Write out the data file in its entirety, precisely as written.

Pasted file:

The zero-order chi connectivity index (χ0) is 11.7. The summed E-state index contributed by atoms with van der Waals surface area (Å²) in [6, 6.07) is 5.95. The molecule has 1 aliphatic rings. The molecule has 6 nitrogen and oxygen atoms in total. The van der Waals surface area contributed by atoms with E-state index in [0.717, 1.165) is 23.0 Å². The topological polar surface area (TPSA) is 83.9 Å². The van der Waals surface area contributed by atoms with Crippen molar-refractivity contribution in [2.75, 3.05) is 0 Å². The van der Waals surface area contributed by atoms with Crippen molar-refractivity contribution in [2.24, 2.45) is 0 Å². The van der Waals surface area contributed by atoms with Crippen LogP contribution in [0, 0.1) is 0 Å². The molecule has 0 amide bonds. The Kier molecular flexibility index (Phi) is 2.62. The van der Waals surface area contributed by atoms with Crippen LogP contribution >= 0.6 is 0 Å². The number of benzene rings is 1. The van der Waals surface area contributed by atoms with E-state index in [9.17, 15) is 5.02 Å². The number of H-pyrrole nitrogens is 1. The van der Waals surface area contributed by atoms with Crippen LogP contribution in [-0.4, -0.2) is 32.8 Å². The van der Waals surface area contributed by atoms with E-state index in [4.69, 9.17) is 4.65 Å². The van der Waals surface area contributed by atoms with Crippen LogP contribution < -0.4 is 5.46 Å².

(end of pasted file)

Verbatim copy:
The zero-order chi connectivity index (χ0) is 11.7. The summed E-state index contributed by atoms with van der Waals surface area (Å²) in [6, 6.07) is 5.95. The molecule has 1 aliphatic rings. The molecule has 6 nitrogen and oxygen atoms in total. The van der Waals surface area contributed by atoms with E-state index in [0.717, 1.165) is 23.0 Å². The topological polar surface area (TPSA) is 83.9 Å². The van der Waals surface area contributed by atoms with Crippen molar-refractivity contribution in [2.75, 3.05) is 0 Å². The van der Waals surface area contributed by atoms with Crippen molar-refractivity contribution in [2.24, 2.45) is 0 Å². The van der Waals surface area contributed by atoms with Crippen LogP contribution in [0, 0.1) is 0 Å². The molecule has 0 amide bonds. The Kier molecular flexibility index (Phi) is 2.62. The van der Waals surface area contributed by atoms with Crippen LogP contribution >= 0.6 is 0 Å². The number of benzene rings is 1. The van der Waals surface area contributed by atoms with E-state index in [9.17, 15) is 5.02 Å². The number of H-pyrrole nitrogens is 1. The van der Waals surface area contributed by atoms with Crippen LogP contribution in [-0.4, -0.2) is 32.8 Å². The van der Waals surface area contributed by atoms with E-state index in [4.69, 9.17) is 4.65 Å². The van der Waals surface area contributed by atoms with Crippen LogP contribution < -0.4 is 5.46 Å².